This British Man's Facebook Updates About Swimming Across The Atlantic Ocean Are Required Reading

Ben Hooper faces sub-zero temperatures, and the challenge of eating 12,000 calories a day, all in the name of sport

Earlier this month, 38-year-old British man Ben Hooper walked into the waves on a beach in Dakar, Senegal. Donning a wetsuit designed to be invisible to sharks, Hooper set out to accomplish something no human has before: swimming across the Atlantic Ocean.

Hooper plans to swim up to 10 hours each day, resting on a support boat at night, to complete the nearly 2,000-mile journey from West Africa to Brazil. He is currently 18 days into the trek, which is raising money for homelessness prevention, orphan protections, cancer care, and for Hooper’s son, who suffers from a kidney disease. Guinness World Records is monitoring the effort.

You can track Hooper’s progress on his website, but we highly recommend following along on his Facebook page, where he posts daily updates that read like tortured sailor poems. Swimming across the Atlantic sounds excruciating.

[Also see: Atlantic swim a brutal challenge for the body]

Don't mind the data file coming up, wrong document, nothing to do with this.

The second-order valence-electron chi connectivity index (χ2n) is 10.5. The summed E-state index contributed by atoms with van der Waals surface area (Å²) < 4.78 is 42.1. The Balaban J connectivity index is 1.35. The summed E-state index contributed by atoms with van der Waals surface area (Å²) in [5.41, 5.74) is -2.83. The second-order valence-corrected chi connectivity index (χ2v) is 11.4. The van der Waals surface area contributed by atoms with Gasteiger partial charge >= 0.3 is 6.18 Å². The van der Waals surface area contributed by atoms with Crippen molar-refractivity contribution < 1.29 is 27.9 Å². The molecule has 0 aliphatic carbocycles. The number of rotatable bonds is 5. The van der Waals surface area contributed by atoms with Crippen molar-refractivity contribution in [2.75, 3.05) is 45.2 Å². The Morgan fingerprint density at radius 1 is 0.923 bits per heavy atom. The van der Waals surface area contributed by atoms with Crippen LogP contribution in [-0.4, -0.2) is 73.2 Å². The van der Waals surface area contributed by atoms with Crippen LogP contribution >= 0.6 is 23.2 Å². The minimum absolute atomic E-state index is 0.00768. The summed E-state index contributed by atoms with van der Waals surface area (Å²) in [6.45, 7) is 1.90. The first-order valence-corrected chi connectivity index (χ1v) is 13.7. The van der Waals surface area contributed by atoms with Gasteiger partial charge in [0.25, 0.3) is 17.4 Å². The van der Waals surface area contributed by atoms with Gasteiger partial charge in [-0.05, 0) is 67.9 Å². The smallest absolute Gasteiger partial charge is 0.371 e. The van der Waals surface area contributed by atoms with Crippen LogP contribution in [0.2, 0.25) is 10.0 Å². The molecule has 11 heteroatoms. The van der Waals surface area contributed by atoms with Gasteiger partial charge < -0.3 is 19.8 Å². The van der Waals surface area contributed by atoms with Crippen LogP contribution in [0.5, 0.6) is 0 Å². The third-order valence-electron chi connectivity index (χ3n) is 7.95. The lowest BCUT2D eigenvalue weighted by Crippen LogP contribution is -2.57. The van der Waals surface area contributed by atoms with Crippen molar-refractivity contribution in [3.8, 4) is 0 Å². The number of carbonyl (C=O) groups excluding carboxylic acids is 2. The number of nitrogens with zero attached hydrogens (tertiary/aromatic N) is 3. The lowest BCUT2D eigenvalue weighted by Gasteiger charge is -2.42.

Hooper started with more straightforward dispatches, seemingly written by someone else. But by Day Five, Hooper took the account’s reins and began blessing the world with staccato meanderings about Captain Nigel, food rations, weather conditions, and colorful descriptions of the “angry sea.”

On Day Six, Hooper swam past an oil drilling platform, which he called a “scary monster!” and expressed his desire for “Scooby snax.”

On Day Nine, Hooper battled a live moth infestation in his left ear, which prompted him to ask the philosophical question, “What aversions do Atlantic moths have against right ears?”

One can only imagine what Leif Erikson might’ve tweeted during his 11th-century journey from Greenland to Canada.

via Douglas Muth / Flickr

Sin City is doing something good for its less fortunate citizens as well as those who've broken the law this month. The city of Las Vegas, Nevada will drop any parking ticket fines for those who make a donation to a local food bank.

A parking ticket can cost up to $100 in Las Vegas but the whole thing can be forgiven by bringing in non-perishable food items of equal or greater value to the Parking Services Offices at 500 S. Main Street through December 16.

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via / Flickr and Dimitri Rodriguez / Flickr

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